BATCH_OPTIONS = Requirements = (Memory>1024)
When using SGE, the string will be added to the qsub options. For example, to specify that jobs should be submitted to the devel queue:
BATCH_OPTIONS = -q devel
local_name->remote_nameindicates that the file local_name is called remote_name in the remote system. Consider the following example:
b.out: a.in myprog LOCAL myprog a.in > b.out c.out->out: a.in->in1 b.out myprog->prog prog in1 b.out > outThe first rule runs locally, using the executable myprog and the local file a.in to locally create b.out. The second rule runs remotely, but the remote system expects a.in to be named in1, c.out, to be named out and so on. Note that we did not need to rename the file b.out. Without remote file renaming, we would have to create either a symbolic link, or a copy of the files with the expected correct names.
% makeflow -D example.makeflow | dot -T gif > example.gif
% makeflow -D example.makeflow | grep '^N[0-9]\+ \[label=' | wc -l
% makeflow -T wq -p 9567 example.makeflow
% makeflow -T wq -a -N MyProj example.makeflowThe -N option gives the master a project name called 'MyProj'. The -a option enables the catalog mode of the master. Only in the catalog mode a master would advertise its information, such as the project name, running status, hostname and port number, to a catalog server. Then a worker could retrieve these information from the same catalog server. The above command uses the default catalog server at Notre Dame which runs 24/7. We will talk about how to set up your own catalog server later.
To start a worker that automatically finds MyProj's master via the default Notre Dame catalog server:
% work_queue_worker -a -N MyProjThe '-a' option enables the catalog mode on the worker, which tells the worker to contact a catalog server to find out a project's (specified by -N option) hostname and port.
You can also give multiple -N options to a worker. The worker will find out which ones of the specified projects are running from the catalog server and randomly select one to work for. When one project is done, the worker would repeat this process. Thus, the worker can work for a different master without being stopped and given the different master's hostname and port. An example of specifying multiple projects:
% work_queue_worker -a -N proj1 -N proj2 -N proj3
Now let's look at how to set up your own catalog server. Say you want to run your catalog server on a machine named catalog.somewhere.edu. Tthe default port that the catalog server will be listening on is 9097, you can change it via the '-p' option.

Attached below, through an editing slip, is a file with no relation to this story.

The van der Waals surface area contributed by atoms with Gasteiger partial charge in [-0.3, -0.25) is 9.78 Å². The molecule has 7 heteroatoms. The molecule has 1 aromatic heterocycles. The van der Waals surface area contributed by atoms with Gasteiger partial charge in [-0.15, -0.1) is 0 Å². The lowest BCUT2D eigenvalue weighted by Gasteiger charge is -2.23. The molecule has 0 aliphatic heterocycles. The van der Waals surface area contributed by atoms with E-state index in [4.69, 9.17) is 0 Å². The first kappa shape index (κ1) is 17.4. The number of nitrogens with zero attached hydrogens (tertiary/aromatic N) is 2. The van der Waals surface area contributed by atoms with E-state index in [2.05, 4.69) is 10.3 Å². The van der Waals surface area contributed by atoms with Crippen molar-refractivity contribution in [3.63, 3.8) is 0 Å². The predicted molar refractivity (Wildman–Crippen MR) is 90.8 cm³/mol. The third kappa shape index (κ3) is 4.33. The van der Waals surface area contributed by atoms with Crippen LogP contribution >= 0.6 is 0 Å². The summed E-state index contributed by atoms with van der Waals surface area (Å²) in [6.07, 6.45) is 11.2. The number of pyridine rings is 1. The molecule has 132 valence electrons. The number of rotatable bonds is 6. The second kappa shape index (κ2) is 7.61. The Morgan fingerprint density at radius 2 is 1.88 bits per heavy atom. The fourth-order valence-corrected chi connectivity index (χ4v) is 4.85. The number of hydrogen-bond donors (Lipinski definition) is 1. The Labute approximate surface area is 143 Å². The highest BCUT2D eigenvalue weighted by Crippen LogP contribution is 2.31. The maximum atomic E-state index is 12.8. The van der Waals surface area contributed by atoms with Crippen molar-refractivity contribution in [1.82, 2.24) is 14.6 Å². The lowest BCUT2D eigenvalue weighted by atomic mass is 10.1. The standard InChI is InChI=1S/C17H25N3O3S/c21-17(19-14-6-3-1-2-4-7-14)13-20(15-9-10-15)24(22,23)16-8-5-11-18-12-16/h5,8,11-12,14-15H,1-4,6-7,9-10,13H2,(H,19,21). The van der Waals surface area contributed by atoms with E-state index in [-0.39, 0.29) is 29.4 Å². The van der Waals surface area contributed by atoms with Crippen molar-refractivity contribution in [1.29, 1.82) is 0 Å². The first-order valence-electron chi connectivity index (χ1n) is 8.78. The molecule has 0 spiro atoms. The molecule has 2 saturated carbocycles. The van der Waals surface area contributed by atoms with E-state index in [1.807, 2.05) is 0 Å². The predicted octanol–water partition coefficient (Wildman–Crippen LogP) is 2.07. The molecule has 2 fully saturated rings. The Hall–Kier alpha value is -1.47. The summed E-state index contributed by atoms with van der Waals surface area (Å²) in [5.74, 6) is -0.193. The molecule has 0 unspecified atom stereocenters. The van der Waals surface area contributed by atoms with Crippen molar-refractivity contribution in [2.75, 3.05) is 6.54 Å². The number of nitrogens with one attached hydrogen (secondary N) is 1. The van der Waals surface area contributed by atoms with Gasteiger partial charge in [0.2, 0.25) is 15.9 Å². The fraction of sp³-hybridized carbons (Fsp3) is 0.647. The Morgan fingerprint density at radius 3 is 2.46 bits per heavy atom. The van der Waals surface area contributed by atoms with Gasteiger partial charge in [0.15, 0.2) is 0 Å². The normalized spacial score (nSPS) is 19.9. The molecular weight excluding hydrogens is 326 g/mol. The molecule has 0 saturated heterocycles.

% catalog_serverNow you have a catalog server listening at catalog.somewhere.edu:9097. To make your masters and workers contact this catalog server, simply add the '-C hostname:port' option to both of your master and worker:
% makeflow -T wq -C catalog.somewhere.edu:9097 -N MyProj example.makeflow % work_queue_worker -C catalog.somewhere.edu:9097 -a -N MyProj
In Makeflow, each task is called a node. You can think of it as a tree node in a tree structure of the target workflow. There is a unique id, a positive integer, associated with each node. This id is referred as node id. The Makeflow log file starts with a list of node (task) descriptions where each task is specified in the following format:
# NODE node_id original_command # SYMBOL node_id symbol # PARENTS node_id parent_node_id_1 parent_node_id_2 ... parent_node_id_n # SOURCES node_id source_file_1 source_file_2 ... source_file_n # TARGETS node_id target_file_1 target_file_2 ... target_file_n # COMMAND node_id translated_commandThese annotation lines all start with '#' and will be treated as comments by Makeflow. When Makeflow tries to resume the execution of a Makeflow script from a existing Makeflow log file, it will skip the scanning of these commented lines. Also, annotations being commented out allows third-party applications, such as gnuplot, to skip them when plotting data.
The body sections of a Makeflow log file come after the node specificiation section. The following is a snippet from example.makeflow.makeflowlog:
# STARTED timestamp 1347281321284638 5 1 9206 5 1 0 0 0 6 1347281321348488 5 2 9206 5 0 1 0 0 6 1347281321348760 4 1 9207 4 1 1 0 0 6 1347281321348958 3 1 9208 3 2 1 0 0 6 1347281321629802 4 2 9207 3 1 2 0 0 6 1347281321630005 2 1 9211 2 2 2 0 0 6 1347281321635236 3 2 9208 2 1 3 0 0 6 1347281321635463 1 1 9212 1 2 3 0 0 6 1347281321742870 2 2 9211 1 1 4 0 0 6 1347281321752857 1 2 9212 1 0 5 0 0 6 1347281321753064 0 1 9215 0 1 5 0 0 6 1347281325731146 0 2 9215 0 0 6 0 0 6 # COMPLETED timestampIf a Makeflow execution is completed without errors, a body section of the log consists of a series of node (task) status change lines (the 10 column line) surrounded by a pair of "# STARTED" and "# COMPLETED" lines which record the start and end unix time of that execution. A node status change line has the following form:
timestamp node_id new_state job_id nodes_waiting nodes_running nodes_complete nodes_failed nodes_aborted node_id_counterHere is the column specificiation:
# ABORTED timestamp # FAILED timestampMakeflow garbage-collects system memory associate with each task at runtime. The Makeflow log file also logs the garbage collection activities. You will find garbage collection related lines start with the '# GC' prefix:
# GC timestamp collected time_spent dag_gc_collectedEach garbage collection line records the garbage collection statistics during a garbage collection cycle:
% makeflow -b some_output_directory example.makeflow